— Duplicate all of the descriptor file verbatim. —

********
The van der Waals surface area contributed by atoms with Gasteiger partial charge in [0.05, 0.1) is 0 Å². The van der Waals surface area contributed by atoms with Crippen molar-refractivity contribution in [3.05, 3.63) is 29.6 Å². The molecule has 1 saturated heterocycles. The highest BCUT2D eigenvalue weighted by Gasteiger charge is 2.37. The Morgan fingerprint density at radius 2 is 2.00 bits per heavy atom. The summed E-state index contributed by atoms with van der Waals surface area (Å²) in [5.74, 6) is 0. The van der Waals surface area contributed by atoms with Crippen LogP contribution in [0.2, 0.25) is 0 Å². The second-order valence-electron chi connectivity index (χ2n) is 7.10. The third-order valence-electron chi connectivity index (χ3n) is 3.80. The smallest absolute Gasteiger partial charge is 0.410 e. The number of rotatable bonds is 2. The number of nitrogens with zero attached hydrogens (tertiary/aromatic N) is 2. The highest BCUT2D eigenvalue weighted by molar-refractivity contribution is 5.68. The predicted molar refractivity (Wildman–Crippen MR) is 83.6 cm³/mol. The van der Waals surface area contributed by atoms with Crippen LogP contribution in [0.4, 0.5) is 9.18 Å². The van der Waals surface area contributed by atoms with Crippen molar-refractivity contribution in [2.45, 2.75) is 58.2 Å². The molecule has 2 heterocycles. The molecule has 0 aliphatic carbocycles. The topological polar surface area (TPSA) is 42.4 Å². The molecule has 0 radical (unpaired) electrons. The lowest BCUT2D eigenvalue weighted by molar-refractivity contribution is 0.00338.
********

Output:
The van der Waals surface area contributed by atoms with Gasteiger partial charge in [0.05, 0.1) is 0 Å². The van der Waals surface area contributed by atoms with Crippen molar-refractivity contribution in [3.05, 3.63) is 29.6 Å². The molecule has 1 saturated heterocycles. The highest BCUT2D eigenvalue weighted by Gasteiger charge is 2.37. The Morgan fingerprint density at radius 2 is 2.00 bits per heavy atom. The summed E-state index contributed by atoms with van der Waals surface area (Å²) in [5.74, 6) is 0. The van der Waals surface area contributed by atoms with Crippen LogP contribution in [0.2, 0.25) is 0 Å². The second-order valence-electron chi connectivity index (χ2n) is 7.10. The third-order valence-electron chi connectivity index (χ3n) is 3.80. The smallest absolute Gasteiger partial charge is 0.410 e. The number of rotatable bonds is 2. The number of nitrogens with zero attached hydrogens (tertiary/aromatic N) is 2. The highest BCUT2D eigenvalue weighted by molar-refractivity contribution is 5.68. The predicted molar refractivity (Wildman–Crippen MR) is 83.6 cm³/mol. The van der Waals surface area contributed by atoms with Crippen LogP contribution in [0.4, 0.5) is 9.18 Å². The van der Waals surface area contributed by atoms with Crippen molar-refractivity contribution in [2.45, 2.75) is 58.2 Å². The molecule has 2 heterocycles. The molecule has 0 aliphatic carbocycles. The topological polar surface area (TPSA) is 42.4 Å². The molecule has 0 radical (unpaired) electrons. The lowest BCUT2D eigenvalue weighted by molar-refractivity contribution is 0.00338.